A cogent argument could be made for Clayton Kershaw, undoubtedly the best pitcher of his generation, but the consensus is that Trout’s unparalleled ability to consistently hit for average and power, while (usually) providing above-average defense in center field puts him at the top of the list.
Trout has been hitting the cover off the ball since his first full season in 2012, and in his first five seasons, he never finished worse than second in AL MVP voting, winning the award in both 2014 and 2016. But his ludicrous run of top-two finishes came to an end this week when Jose Altuve, Aaron Judge, and Jose Ramirez were named as the 2017 finalists.
At this late stage – when the votes have been cast but the winner has yet to be announced — Altuve is the favorite, followed by Judge, and then Ramirez. In all likelihood, Trout was the player that most people were betting on in the MLB futures (which you can learn about here) at the start of the season, and they will be bitterly disappointed that he didn’t even make the top three.
Should his run of top-two finishes have ended so abruptly? Probably, since he only played 114 games for a non-playoff team, while the three finalists all played at least 152 for squads that made the postseason. But let’s play Devil’s advocate for a minute. Trout’s 114 games were arguably the best 114 games of his already storied career. He posted a career-best .442 on-base, .629 slugging percentage, and an ungodly 1.071 OPS. Each one of those led the AL. To put it another way: he’s been the best player in baseball for the last five years, and this year he was even better.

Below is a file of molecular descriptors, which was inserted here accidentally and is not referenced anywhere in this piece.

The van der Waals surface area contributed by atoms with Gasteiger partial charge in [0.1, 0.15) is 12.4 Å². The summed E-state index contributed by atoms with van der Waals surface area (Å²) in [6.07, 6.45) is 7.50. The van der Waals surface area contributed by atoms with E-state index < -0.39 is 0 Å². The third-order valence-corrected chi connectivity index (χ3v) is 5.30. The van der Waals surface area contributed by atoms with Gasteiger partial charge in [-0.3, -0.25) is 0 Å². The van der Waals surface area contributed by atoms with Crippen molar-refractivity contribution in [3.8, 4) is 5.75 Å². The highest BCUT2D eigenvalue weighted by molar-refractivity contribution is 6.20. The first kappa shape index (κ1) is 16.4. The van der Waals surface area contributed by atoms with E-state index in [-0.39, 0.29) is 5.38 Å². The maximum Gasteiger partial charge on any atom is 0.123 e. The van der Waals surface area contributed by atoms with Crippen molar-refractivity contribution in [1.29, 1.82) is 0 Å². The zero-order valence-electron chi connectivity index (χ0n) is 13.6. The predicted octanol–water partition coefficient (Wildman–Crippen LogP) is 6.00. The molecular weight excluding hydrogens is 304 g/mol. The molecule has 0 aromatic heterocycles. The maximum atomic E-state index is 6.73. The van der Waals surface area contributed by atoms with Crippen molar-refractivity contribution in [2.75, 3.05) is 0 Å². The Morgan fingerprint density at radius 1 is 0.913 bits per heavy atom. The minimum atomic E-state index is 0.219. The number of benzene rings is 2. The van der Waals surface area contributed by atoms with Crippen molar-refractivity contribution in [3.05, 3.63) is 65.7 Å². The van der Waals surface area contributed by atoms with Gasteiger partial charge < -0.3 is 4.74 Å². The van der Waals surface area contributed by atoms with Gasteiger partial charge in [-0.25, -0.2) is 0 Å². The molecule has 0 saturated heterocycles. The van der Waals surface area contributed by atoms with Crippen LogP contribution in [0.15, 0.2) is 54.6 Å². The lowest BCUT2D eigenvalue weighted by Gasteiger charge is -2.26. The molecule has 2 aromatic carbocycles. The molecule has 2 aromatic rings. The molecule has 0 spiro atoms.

Should the fact that he missed so many games put him behind the other three? It would be somewhat unprecedented if it didn’t.
Excluding pitchers and the strike-shortened 2014 season, the fewest games-played for an MVP in the last 30 years is 130 by Barry Bonds in 2003, back when the juiced-up slugger was in the process of breaking baseball. Bonds racked up a 9.2 WAR (Wins Above Replacement) in his 130 games that year and had an OPS of 1.278.
Trout’s 2017 WAR of 6.7 is really friggin’ good in today’s game, and he probably would have outpaced Altuve (8.3 WAR), Judge (8.1 WAR), and Ramirez (6.9 WAR) if he’d played the whole season. But he didn’t, and by that metric, the other three helped their teams win more games, which seems like a pretty good metric for deciding who was “most valuable” to their team.
So while it’s sad to see Trout’s MVP run come to an end, especially in a year when he actually played his best and treated fans to a whole new level of amazing, it’s hard to say that the voters came to the wrong decision.